The New Dealer

  • October 12October 2018 Edition

The Loss of Nature

Shifa Maqsood, Reporter

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Would you be surprised if I told you that approximately 100 of species will not exist on this Earth 24 hours from now. Furthermore, thousands or perhaps millions of species might vanish from the Earth, without any acknowledgement of their existence.

Organisms have existed on this Earth in variation for many many years. In fact nature continued its smooth way of development until the appearance of humans not just 0.2 seconds ago in relativity to Earth’s time period.

The variation of living organisms found on Earth is called biodiversity. Biodiversity is an important ecological element, as complex as ever, given that it encompasses every creature and every single celled organism from all ecosystems. It’s biodiversity, the roles of each organism, that also allows us humans to be able to live and breathe. Each organism in its way contributes to the ecosystem. To give an example, even a role of nitrogen-fixing bacteria, which can not be even seen by a naked human eye, or the the impalpable roles of plants and animals in the water cycle of our earth.  To go into more specifics, about 75 percent of our food is derived from plants! It’s not just plants which contribute to our food. The helpers that might not even cross our thoughts are bats, birds, bees and many other little creatures. For example, bats save corn farmers about $ 1 billion annually by eating pests like earthworm larvae. In addition, many plants provide us with medical uses and cures for different lethal diseases. It’s the act each living thing plays in the diversity that makes this planet livable for us humans.

There is always a villain of the story, who comes to disrupt all of the harmony on the stage. Unfortunately, it is the homo sapiens, meaning us. Since the appearance of humans, we have been in constant action to make our lives better. Humans have exploited environment around them, driving many species to extinction or simply endangering them.

Many species have gone into extinction, due to the habitat loss, introduction of invasive species by humans, pollution, and many other human impacts. The rate of extinction of species has increased tremendously. According to Global Environment Outlook 4, species extinction is occurring at 100 times the natural rate, and it is expected to accelerate to between 1,000 and 10,000 times the natural rate in the coming decades. It is also estimated that many specie, as much as sixteen thousand species, are threatened with extinction. Unfortunately, many others have not even been identified yet.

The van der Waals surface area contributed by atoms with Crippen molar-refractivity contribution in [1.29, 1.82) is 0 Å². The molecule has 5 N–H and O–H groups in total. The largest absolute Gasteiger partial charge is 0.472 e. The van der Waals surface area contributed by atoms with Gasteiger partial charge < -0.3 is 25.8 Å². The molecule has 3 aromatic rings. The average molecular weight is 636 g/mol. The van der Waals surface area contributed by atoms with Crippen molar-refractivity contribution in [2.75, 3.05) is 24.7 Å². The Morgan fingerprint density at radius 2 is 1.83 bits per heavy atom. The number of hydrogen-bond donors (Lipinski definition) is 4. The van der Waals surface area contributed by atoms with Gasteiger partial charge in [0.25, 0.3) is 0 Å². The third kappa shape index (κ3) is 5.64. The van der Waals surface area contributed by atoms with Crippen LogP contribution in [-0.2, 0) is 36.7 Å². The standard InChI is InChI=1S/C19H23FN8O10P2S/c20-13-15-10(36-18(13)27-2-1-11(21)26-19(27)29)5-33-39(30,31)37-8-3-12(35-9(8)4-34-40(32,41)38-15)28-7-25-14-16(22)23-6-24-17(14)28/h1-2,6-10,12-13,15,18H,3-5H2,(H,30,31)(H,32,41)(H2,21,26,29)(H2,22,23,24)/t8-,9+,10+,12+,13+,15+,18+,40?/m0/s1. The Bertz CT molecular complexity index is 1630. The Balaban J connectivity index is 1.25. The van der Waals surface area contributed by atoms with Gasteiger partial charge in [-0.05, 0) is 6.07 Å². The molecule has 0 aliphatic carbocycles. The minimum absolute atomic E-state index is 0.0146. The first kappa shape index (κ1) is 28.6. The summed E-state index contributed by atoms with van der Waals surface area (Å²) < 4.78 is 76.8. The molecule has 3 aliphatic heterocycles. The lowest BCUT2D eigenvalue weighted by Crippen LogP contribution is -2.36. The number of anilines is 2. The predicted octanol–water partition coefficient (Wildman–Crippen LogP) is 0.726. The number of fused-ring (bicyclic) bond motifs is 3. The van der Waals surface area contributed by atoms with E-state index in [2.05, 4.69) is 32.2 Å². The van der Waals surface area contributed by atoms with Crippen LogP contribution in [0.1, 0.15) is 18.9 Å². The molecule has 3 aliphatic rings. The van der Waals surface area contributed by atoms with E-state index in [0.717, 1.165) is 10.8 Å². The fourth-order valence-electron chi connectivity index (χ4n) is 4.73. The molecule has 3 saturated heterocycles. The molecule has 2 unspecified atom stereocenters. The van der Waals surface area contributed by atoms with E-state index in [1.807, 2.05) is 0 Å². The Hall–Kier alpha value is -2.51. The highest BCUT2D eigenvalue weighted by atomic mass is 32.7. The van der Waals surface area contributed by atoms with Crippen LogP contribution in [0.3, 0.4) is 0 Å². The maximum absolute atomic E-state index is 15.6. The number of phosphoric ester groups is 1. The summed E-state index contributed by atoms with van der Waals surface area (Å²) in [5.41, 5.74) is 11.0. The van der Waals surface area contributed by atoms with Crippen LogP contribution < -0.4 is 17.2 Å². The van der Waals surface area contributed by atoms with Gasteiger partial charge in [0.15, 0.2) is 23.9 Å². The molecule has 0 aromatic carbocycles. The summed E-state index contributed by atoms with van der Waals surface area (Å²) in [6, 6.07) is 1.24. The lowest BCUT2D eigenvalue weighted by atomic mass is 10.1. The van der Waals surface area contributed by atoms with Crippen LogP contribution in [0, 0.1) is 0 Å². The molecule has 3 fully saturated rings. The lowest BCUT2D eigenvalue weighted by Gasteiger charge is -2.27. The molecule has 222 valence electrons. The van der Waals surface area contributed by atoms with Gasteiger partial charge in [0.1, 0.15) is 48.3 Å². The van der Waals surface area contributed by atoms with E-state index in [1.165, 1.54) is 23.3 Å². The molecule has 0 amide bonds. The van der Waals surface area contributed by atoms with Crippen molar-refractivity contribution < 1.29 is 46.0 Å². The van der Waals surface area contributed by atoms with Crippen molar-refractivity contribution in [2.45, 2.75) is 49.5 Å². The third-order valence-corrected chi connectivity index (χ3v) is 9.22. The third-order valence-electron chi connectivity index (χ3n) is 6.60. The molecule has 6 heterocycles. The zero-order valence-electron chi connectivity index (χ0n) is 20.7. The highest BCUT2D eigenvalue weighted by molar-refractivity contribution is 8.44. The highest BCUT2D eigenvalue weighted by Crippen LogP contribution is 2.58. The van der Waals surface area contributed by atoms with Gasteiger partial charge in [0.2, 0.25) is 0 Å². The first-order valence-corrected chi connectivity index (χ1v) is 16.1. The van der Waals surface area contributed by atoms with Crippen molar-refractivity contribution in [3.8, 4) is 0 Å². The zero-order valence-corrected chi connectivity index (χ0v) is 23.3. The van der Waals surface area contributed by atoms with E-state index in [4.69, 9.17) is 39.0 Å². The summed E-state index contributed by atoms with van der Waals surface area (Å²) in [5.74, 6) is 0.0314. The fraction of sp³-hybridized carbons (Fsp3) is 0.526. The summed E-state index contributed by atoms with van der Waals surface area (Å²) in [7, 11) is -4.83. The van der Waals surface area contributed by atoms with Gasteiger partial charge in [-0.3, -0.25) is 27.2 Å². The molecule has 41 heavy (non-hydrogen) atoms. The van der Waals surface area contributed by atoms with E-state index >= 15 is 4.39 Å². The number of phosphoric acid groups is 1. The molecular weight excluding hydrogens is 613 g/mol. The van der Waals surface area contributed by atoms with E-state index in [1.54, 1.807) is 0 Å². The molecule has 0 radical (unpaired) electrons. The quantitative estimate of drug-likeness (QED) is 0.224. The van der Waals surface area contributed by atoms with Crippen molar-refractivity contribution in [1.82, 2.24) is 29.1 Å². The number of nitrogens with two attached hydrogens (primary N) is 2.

The loss of biodiversity comes with severe impacts, such as lack of useful medical advancements, increase in floods, increase in carbon levels in air, and an imbalance in interactions between as symbiotic relationships. As in one symbiotic relationship as such as commensalism, the extinction of one specie could endanger the other specie which benefited from it. Many other impacts come from climate changes, which sets off a series of consequences such as the acidification of oceans, leading to the loss of aquatic organisms. It is certainly not just a matter of a few impacts, but it is an intricately structured system which has come to near dysfunction, due to human disruptions. As it always has been, saving biodiversity is not just about the offered benefits nature bestows on us, but also our inherent affinity for nature around us.  

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